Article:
A Guide To Understanding Your Pelvic Organ Prolapse And Treating It With Reconstructive Surgery
If you have recently been diagnosed with pelvic organ prolapse and your symptoms were not eased with a non-surgical intervention like the use of a pessary or exercises to increase the strength of your pelvic floor, surgery is often recommended. However, it's important to note that there are different ways that a pelvic organ prolapse can manifest and symptoms can vary tremendously from one woman to the next. Therefore, it only makes sense that there is more than one type of surgery you might be a candidate for. The information shared below will be quite useful as you and your physician determine the most appropriate type of surgery for your needs.
Pain, Incontinence, And Pelvic Pressure Are Common Symptoms Of Pelvic Organ Prolapse
Sadly, pelvic organ prolapse is poorly understood by many women and physicians don't always provide specific information about the issue until you've been diagnosed with it. That has resulted in many women not knowing they have it or needlessly accepting that the issues they are plagued with are normal after having a baby or as part of getting older.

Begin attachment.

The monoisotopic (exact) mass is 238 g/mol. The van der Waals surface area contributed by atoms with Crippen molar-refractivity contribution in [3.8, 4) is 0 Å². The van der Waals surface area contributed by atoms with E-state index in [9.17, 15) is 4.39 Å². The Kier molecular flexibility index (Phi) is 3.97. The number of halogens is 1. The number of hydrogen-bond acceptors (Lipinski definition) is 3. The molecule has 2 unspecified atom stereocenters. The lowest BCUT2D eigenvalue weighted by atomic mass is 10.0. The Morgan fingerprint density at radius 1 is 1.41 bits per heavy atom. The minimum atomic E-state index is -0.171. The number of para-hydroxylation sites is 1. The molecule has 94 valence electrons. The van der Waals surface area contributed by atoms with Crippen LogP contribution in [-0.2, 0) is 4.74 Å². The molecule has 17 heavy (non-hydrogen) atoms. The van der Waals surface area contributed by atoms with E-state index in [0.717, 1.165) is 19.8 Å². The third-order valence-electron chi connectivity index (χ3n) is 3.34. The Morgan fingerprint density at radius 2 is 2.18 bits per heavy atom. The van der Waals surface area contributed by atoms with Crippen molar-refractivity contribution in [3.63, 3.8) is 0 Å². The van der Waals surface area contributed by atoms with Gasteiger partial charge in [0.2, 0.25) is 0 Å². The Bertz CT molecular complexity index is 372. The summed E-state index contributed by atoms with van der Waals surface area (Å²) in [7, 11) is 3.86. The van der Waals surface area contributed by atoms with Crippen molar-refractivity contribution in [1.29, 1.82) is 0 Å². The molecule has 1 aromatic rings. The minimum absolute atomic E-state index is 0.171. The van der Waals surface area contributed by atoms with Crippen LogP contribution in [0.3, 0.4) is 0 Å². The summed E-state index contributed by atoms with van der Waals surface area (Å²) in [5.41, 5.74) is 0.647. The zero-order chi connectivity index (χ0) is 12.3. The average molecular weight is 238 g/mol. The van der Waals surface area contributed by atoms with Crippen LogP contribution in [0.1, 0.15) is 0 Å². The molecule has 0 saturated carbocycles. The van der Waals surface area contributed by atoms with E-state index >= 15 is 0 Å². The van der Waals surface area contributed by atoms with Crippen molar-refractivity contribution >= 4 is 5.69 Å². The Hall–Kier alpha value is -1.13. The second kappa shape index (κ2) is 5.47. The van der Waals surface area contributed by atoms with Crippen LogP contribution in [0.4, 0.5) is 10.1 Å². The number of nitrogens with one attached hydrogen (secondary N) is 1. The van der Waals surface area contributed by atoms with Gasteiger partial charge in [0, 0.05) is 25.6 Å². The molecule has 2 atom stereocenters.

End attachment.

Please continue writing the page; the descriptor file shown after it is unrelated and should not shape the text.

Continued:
However, urinating after coughing or vigorous activity, including sex, is not normal and could indicate that there is a problem. In addition, some women experience significant pain due to the severity of the prolapse.
There Are Different Surgical Options
Once you understand the issue and are willing to undergo surgery, you might be surprised to discover that there is not a one-size-fits-all type of reconstructive surgery for treating pelvic organ prolapse. For instance, the severity of the damage and its location will impact the type of surgery that you need. Specifically, if your symptoms include issues with bowel control, it's quite possible that the pelvic muscles have weakened enough that your rectum is collapsing into the vagina.
In that instance, your surgeon may need to perform surgery that uses your own muscle tissue to raise and support the area between your vagina and rectum. Alternatively, a similar procedure is likely to be needed if the bladder has been affected by the prolapse. If the uterus has been impacted, pain during sexual has been reported. If you are sure that your family is complete, removing the uterus entirely in lieu of attempting to suspend it is a viable option.
However, if you're unsure as to whether or not you want to get pregnant again, it's best to delay any surgery unless you have no choice. That is because pregnancy and childbirth could result in a recurrence of the issue.
In conclusion, pelvic reconstructive surgery is often needed as the result of giving birth or the ravages of aging. Therefore, you should be familiar with the aforementioned facts if less invasive treatment options for pelvic organ prolapse have been unsuccessful and surgical intervention becomes necessary. Talk to a doctor, like Western Branch Center for Women, for more help.